"In the second, I can deliver that portion of your sire's essence trapped in Amelyssan to you. You may make this place your Throne, and shape it in whatever way you desire." The solar bowed her head, raising her sword in a graceful salute. "And I would be proud to enter your service as your messenger and champion." She looked up, her bright face expectant. "The choice is yours, and yours alone. Maera."

Silence reigned. Maera looked at the solar, her face contemplative, her body still wreathed in the halo of light. Kelsey felt Imoen's hand tighten on his arm, and he swallowed, trying to ignore the tightness in his throat. "It's out of her hands now, isn't it?" he whispered. Imoen didn't reply, but her hand shook slightly.

This was it. The godchild sent to the mortal realm had fulfilled her purpose. He remembered her eyes, soft and warm as velvet. Please trust me, Kelsey. Was it enough that she wanted to stay? Enough that she loved him, wanted to marry him, wanted their child? Or were her own wishes unimportant in the schemes of the gods? He searched her face for his answer, and their eyes met, but only for an instant. The fire that lit her was too bright; he couldn't bear to look for longer. His eyes blurred slowly with tears as he dropped his gaze.

Finally, she spoke.

"Take it, solar."

He looked up, his heart suddenly racing. The solar tilted her head "Are you certain?"

"Bhaal is dead. He needs to stay that way."

The solar bowed deeply. "Very well. It shall be done." She stood between Maera and Melissan, taking the hand of the former before looking down at the ex-priestess. "Amelyssan, you have absorbed a divine essence into a soul not made for such. When I remove it, you will die." Melissan's jaw tightened, but she said nothing. The solar placed the palm of her large hand on Melissan's forehead, and closed her eyes.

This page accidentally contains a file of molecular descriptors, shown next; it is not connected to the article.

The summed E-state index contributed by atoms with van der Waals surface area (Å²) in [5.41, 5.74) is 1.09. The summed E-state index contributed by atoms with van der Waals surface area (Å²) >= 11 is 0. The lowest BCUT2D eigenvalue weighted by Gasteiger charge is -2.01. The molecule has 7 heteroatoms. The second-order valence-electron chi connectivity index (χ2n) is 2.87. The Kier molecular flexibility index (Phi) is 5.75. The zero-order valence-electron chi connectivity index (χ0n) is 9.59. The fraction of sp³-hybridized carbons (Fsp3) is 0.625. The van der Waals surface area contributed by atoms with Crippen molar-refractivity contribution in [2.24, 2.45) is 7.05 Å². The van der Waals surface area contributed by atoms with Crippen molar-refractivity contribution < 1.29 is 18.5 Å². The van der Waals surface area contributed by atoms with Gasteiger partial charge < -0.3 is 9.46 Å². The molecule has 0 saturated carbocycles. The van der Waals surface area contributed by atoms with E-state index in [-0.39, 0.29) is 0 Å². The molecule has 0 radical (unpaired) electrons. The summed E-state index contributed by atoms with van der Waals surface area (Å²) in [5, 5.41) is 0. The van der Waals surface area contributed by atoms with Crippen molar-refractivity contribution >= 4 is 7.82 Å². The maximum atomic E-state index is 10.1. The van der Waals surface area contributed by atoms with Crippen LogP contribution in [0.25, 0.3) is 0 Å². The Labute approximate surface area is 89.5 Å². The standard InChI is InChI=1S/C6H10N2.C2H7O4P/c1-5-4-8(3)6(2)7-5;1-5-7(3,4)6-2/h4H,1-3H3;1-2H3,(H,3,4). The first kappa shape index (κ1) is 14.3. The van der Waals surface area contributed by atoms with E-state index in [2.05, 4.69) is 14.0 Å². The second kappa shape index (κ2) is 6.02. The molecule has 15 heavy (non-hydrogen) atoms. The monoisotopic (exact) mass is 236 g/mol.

Maera would never be able to describe what it felt like. The closest term she could think of was "deflation", but there was no negative connotation to the process. Even as all the strength and awareness flowed away, she did not feel empty, merely different. Like high tide washing out to sea, there were wonders were left in its wake, waiting for her to find them.

She fancied for an instant that she heard the Slayer scream. Perhaps it was just wishful thinking.

The sensation faded, and she stood at the foot of the empty throne, the solar beside her, Melissan's body at her feet. The solar released her hand, smiling gently, and she took an experimental breath. Glancing down at herself, she noted no physical changes. Everything seemed in working order. She turned towards her silent, watching companions, and the first eyes she met were Kelsey's.

He stared at her, concern and dread warring with the wild, desperate hope in his eyes. The corner of her mouth twitched in the beginning of a smile. "Hi," she whispered.

In three strides, he crossed the space between them, arms flung around her, mouth pressed against hers. She could feel the tears on his cheeks, taste them on his lips, and a thrill of pure, unadulterated joy raced through every fiber of her being. Kelsey's hands ran down her back, over her sides, as if he was trying to convince himself she really was there, and there was a fierce desperation in his kiss that made her knees weak and her skin electric. He drew his hands up to cup her face between them before finally pulling just far enough from her lips to murmur, "Oh my gods. Oh my gods, Maera." An elated laugh forced itself past her attempts to swallow the lump in her throat, and her chin quivered as he surveyed her features, eyes bright. "I feel a league tall," he laughed, his smile every bit as broad and joyful as her own. "You're here. You're still here." He held her face in those long-fingered hands she loved, and whispered, "My warrior woman. My love." The next words brought fresh tears to his eyes. "My wife. Mother of my child. My Maera."